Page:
Healing from trauma of any kind takes enormous effort. Some people only think about trauma in terms of car accidents, time in the military, abusive experiences, or other major life impacts, but the truth is that trauma is ANY experience that leaves you feeling emotionally affected in some negative way. This means that trauma can even be the result of a toxic relationship, chronic discouragement, loss of abilities, or the lack of emotional support through your life. Trauma cannot be measured by size of event. Trauma can only be measured by one’s internal experiences (how they feel impacted), which will be influenced by any number of factors, including your intrinsic level of resiliency, thinking patterns, coping skills, social support, resources, and ability to heal. Your emotional pain – however it presents – is always important, valid, and worthy of being expressed. There is no need to ever diminish the validity of your opinion.
Trauma survivors are some of the most resilient people who know firsthand just how taxing the recovery process can be on all areas of your life. Most mental health therapists recommend having a strong social support system, finding safe outlets for self-expression, normalizing your trauma story, building upon your coping skills, and reframing negative thinking patterns. Every now and then, you might also need some positive reminders to keep moving forward. Below are 15 reminders that you can reference during times of frustration or discouragement. It may be helpful to write these down on paper, display them on sticky notes, or simply bookmark this webpage.
- You are allowed to struggle in this journey, you don’t need to be strong all the time.
- It’s okay to tell others how you’re feeling. Don’t be afraid to open up to people you trust about sadness, anger, loneliness, frustration, or anything else.
- There is no right or wrong way to recover. Everybody will find what works best for them and you don’t need to compare yourself to others.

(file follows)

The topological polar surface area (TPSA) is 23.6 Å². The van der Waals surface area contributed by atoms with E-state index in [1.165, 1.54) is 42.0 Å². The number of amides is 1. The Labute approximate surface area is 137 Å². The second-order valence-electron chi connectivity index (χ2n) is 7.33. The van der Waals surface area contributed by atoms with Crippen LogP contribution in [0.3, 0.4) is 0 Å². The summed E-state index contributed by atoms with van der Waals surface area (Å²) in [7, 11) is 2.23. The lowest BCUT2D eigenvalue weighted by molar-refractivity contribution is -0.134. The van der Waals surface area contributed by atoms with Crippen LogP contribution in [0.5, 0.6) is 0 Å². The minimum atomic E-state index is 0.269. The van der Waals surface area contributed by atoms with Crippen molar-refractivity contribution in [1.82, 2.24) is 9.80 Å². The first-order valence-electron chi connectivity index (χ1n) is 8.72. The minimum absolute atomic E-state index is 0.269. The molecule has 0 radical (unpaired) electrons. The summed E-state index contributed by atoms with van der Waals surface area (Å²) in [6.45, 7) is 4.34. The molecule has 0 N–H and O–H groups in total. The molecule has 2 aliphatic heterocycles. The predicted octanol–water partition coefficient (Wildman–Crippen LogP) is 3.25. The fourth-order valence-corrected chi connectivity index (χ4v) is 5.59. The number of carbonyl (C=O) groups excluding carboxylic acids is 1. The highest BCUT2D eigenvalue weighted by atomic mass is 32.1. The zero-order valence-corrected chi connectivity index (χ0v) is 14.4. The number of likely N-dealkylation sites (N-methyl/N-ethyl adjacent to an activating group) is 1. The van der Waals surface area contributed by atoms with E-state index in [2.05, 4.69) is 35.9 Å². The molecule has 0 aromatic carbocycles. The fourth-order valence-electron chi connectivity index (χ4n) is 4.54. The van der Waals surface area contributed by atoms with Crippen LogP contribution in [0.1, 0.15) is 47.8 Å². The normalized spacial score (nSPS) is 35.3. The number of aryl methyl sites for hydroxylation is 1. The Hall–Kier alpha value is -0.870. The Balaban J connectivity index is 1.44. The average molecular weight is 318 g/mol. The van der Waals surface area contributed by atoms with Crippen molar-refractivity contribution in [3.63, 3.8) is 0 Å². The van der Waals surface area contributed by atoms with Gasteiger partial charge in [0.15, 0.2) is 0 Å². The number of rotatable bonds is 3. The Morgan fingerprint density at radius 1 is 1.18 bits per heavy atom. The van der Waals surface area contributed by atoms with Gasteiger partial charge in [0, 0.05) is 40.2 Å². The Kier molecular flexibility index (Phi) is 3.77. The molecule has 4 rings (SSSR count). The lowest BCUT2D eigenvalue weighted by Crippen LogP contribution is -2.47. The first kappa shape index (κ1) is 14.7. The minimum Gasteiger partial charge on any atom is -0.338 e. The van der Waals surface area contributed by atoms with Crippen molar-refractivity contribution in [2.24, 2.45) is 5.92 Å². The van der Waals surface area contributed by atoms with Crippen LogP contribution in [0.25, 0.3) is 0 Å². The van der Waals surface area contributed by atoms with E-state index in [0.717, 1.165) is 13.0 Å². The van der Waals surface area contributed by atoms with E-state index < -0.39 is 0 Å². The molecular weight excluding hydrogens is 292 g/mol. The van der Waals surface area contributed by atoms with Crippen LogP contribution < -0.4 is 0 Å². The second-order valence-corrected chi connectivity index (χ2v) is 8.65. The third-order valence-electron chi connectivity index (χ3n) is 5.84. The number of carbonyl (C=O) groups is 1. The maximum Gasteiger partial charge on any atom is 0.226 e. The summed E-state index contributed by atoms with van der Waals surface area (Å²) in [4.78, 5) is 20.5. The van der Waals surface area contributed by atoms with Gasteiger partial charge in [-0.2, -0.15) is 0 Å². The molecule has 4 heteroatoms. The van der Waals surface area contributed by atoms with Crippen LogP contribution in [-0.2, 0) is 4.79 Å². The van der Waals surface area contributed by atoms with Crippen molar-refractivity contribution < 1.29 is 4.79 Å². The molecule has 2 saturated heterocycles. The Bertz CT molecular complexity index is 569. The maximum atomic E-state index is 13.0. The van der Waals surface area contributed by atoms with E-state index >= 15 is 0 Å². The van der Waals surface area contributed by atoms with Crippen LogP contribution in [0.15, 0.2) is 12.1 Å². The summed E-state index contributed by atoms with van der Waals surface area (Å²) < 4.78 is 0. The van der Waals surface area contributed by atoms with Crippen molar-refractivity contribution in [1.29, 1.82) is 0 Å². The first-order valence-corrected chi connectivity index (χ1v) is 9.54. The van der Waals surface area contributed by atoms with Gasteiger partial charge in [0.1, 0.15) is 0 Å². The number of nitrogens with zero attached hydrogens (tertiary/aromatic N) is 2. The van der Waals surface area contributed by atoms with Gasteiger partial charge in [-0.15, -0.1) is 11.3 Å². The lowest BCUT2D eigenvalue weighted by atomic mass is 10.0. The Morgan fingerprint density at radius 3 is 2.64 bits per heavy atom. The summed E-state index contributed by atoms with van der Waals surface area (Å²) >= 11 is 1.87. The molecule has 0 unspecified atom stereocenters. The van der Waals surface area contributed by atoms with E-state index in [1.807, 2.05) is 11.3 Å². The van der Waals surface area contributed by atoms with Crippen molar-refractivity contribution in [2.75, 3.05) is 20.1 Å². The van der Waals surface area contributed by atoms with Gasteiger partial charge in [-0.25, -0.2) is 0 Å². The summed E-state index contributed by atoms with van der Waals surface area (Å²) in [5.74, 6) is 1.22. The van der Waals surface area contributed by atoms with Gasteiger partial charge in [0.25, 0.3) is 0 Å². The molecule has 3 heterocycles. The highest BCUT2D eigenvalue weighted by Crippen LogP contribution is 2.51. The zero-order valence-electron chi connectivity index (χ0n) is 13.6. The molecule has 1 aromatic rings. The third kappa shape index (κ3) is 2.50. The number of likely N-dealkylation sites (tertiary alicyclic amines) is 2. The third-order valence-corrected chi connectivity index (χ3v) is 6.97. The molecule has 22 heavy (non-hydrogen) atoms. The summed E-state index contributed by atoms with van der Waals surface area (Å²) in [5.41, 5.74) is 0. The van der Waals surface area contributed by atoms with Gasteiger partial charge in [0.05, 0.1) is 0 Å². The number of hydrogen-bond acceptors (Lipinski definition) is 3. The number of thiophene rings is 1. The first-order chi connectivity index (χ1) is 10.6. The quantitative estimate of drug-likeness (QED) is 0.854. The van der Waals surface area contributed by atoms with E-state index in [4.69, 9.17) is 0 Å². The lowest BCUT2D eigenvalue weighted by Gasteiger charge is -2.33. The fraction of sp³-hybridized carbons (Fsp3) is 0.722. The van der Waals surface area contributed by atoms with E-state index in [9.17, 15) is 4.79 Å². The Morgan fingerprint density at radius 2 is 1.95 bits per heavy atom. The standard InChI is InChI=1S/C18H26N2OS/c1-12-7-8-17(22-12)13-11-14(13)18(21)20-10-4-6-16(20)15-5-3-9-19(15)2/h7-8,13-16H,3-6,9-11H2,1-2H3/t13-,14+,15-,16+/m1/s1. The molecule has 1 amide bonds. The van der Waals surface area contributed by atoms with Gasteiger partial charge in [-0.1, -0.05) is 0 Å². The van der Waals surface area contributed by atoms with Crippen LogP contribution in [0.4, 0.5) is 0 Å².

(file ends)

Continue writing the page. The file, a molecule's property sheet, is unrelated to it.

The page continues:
- You are not alone. If you are struggling to feel like people are in your corner, please reach out to us at River Oaks Psychology so that you can connect with a trusted therapist to walk along this journey with you.
- It’s okay to ask for help. We all need help recovering from trauma. Speak up and let others know that you need support or resources.
- You did not deserve to experience trauma. Rather than questioning “why” this happened to you, shift your attention to empowering yourself now during recovery.
- You always have the right to be heard and to be taken seriously. Always remember that you are your own best advocate.
- Healing is not linear. Sometimes it may feel like a roller coaster. Try to ride the ups and downs as best as you can.
- You are still a complete, whole person. Trauma will never change that. It does not mean that you are any less of a person.
- You don’t need to explain or justify your feelings. There may be days where you cannot quite articulate why you feel angry or why you feel sad. That’s okay. You are allowed to feel those emotions without having to justify them.
- Your trauma is still valid even when other people don’t understand it. The reality of how you feel is not dependent on whether someone else can understand it.
- Be patient with yourself. Recovery takes time and there is no finish line. You may find yourself healing in new ways throughout your whole life. People never stop growing and learning.
- Pay attention to your inner self-talk. Are you putting yourself down? Are you putting too much pressure on yourself? Are you very self-critical? Try to shift to your negative inner dialogue to more positive self-reflections.
- You deserve love and friendship. Sometimes recovering from trauma leaves us feeling withdrawn or isolated. Always remember that you are worthy of love and friendship. Keep yourself open to receiving genuine support from others.
- Your trauma does not define you. Your trauma does not need to be your entire story. You will continue to build a life of fulfilling experiences, relationships, accomplishments, and milestones that you will celebrate and incorporate into your whole life journey. Your trauma experience is just one part of the picture.
Written by Lauren Presutti